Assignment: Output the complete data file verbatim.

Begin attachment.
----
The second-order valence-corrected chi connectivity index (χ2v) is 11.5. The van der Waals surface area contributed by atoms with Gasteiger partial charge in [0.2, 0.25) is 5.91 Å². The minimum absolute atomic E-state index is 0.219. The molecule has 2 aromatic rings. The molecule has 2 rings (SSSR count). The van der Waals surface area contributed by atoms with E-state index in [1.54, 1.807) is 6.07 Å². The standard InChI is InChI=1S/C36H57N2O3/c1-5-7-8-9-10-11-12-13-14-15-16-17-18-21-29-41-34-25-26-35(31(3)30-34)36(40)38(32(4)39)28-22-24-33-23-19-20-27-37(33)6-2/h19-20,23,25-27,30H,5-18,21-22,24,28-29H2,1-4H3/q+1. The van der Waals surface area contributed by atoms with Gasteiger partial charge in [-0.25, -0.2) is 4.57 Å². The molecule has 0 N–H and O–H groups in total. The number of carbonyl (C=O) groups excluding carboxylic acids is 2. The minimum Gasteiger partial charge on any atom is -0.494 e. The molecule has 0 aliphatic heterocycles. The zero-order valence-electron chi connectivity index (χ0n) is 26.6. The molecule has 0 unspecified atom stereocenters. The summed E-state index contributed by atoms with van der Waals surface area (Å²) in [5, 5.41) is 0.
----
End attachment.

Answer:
The second-order valence-corrected chi connectivity index (χ2v) is 11.5. The van der Waals surface area contributed by atoms with Gasteiger partial charge in [0.2, 0.25) is 5.91 Å². The minimum absolute atomic E-state index is 0.219. The molecule has 2 aromatic rings. The molecule has 2 rings (SSSR count). The van der Waals surface area contributed by atoms with E-state index in [1.54, 1.807) is 6.07 Å². The standard InChI is InChI=1S/C36H57N2O3/c1-5-7-8-9-10-11-12-13-14-15-16-17-18-21-29-41-34-25-26-35(31(3)30-34)36(40)38(32(4)39)28-22-24-33-23-19-20-27-37(33)6-2/h19-20,23,25-27,30H,5-18,21-22,24,28-29H2,1-4H3/q+1. The van der Waals surface area contributed by atoms with Gasteiger partial charge in [-0.25, -0.2) is 4.57 Å². The molecule has 0 N–H and O–H groups in total. The number of carbonyl (C=O) groups excluding carboxylic acids is 2. The minimum Gasteiger partial charge on any atom is -0.494 e. The molecule has 0 aliphatic heterocycles. The zero-order valence-electron chi connectivity index (χ0n) is 26.6. The molecule has 0 unspecified atom stereocenters. The summed E-state index contributed by atoms with van der Waals surface area (Å²) in [5, 5.41) is 0.